Ecological Impact Assessment EcIA
An Ecological Impact Assessment (EcIA) is the process of ‘…identifying, quantifying and evaluating the potential impacts of defined actions on ecosystems or their components...’ (Treweek, 1999). Ecological Impact Assessments can be carried out as independent studies, or as part of a wider process of environmental assessment.
Environmental Impact Assessments provide local planning authorities with better information enabling them to make more informed decisions about whether permission should be granted and to allow imposition of more appropriate conditions and obligations to mitigate possible negative impacts.
See Environmental Impact Assessment for more information.
Ecological Impact Assessments might also be carried out to:
- Provide support for changes to agricultural land or forestry.
- To provide information and guidance for developments where Environmental Impact Assessments are not required.
- To provide decision-makers with information about the likely significant ecological effects of a project.
- To ensure the best possible biodiversity outcomes are achieved.
- To guide the development of a project brief.
- To guide the development of a management plan.
The Chartered Institute of Ecology and Environmental Management (CIEEM) publishes two sets of guidelines for Ecological Impact Assessments that are widely adopted by ecologists and environmental managers, planners, developers, statutory authorities and NGO’s in the UK. These are intended to create a scientifically rigorous and transparent approach to ecological impact assessment:
In terms of building developments, the first of these is likely to be the most relevant. It proposes that the tasks necessary to undertake an Ecological Impact Assessment are:
- Screening. If a planning applicant is uncertain about whether an Environmental Impact Assessment is required for a development, they can ask the local planning authority for a decision, called a screening opinion (or screening decision).
- Scoping, to define the scope of the EcIA (this should include consultation). A scoping decision can also be sought from the local planning authority in relation to an Environmental Impact Assessment.
- Identifying the likely zone of influence from the lifespan of the project.
- Identifying and evaluating the ecological resources and features that are likely to be affected by the project.
- Identifying the biophysical changes likely to affect ecological resources and features.
- Assessing whether biophysical changes are likely to result in significant ecological impact.
- Refining the project to incorporate ecological enhancement, mitigation and compensation measures for significant negative impacts.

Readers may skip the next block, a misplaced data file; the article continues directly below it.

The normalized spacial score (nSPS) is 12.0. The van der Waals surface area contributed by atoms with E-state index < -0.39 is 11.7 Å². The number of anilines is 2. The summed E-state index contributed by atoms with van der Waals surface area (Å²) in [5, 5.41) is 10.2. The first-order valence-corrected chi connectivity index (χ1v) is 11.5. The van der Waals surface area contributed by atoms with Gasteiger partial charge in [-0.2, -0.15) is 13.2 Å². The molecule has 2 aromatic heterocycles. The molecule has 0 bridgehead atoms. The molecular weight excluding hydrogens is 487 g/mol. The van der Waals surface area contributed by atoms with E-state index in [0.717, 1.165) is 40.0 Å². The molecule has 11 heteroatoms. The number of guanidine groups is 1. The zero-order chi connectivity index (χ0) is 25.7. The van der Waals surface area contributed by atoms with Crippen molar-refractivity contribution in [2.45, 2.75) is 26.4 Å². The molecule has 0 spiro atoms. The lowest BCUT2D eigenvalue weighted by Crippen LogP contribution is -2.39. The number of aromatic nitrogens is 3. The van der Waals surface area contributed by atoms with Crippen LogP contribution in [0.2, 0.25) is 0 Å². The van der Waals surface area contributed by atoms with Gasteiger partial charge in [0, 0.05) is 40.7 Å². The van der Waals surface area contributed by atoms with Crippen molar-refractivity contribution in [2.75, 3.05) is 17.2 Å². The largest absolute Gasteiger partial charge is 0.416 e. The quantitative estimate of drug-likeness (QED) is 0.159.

- Assessing the ecological impacts of the refined project.
- Advising on the consequences of significant ecological impacts.
- Monitoring and following up the implementation of mitigation measures.
The guidance suggests that the EcIA process is most effective when it is iterative, and collaborative.
NB: The Eco-Management and Audit Scheme (EMAS) is a is a voluntary management instrument developed by the European Commission (EU) for organisations to evaluate, report, and improve on their environmental performance and to communicate environmental achievements. See Eco-Management and Audit Scheme for more information.
NB: The UK government is undertaking a consultation on the introduction of biodiversity offsetting as part of the planning system. Biodiversity offsetting is a market tool which enables the off-site creation, restoration or enhancement of habitats as compensation for habitat and species loss resulting from a development. For more information see Biodiversity offsetting.
 Related articles on Designing Buildings Wiki
- Biodiversity in the urban environment.
- Biodiversity offsetting.
- Construction environmental management plan.
- Eco-Management and Audit Scheme.
- Ecological survey.
- Environmental engineering.
- Environmental Impact Assessment.
- Environmental permit.
- Environmental plan.
- Environmental policy.
- Materials Management Plan (MMP).
- Preliminary ecological appraisal.
- Protected species.
- Scoping study.
- Screening decision.
 External references
- Treweek, J (1999) Ecological Assessment. Blackwell Science, Oxford.
- CIEEM, Guidelines for ecological impact assessment in the UK 2006.
- Chartered Institute of Ecology and Environmental Management (CIEEM).
Featured articles and news
What is liquidation and how does it apply to contractors in the construction industry?
Scrutiny is placed on Carillion's controversial 2013 decision to extend subcontractor payment terms to 120 days.
RSHP unveil their involvement in a boundary crossing which will provide a new entry point into Hong Kong.
With PFI currently under the spotlight due to Carillion, this introductory article explains what they are.
Estimates suggest that up to 30,000 small firms could be at risk of non-payment as a result of Carillion's collapse.
Sir Oliver Letwin to lead an independent review into the delays in the delivery of housing.
As Carillion collapses, read our article explaining insolvency in the construction industry.
43,000 jobs at risk as Carillion declares insolvency..
1961 saw the publication of three important books about urban design that remain relevant today.
Next week the planning fee increases by 20% and new fees are introduced.
How the transformative power of BIM and other digital technologies can be used to gain a competitive edge.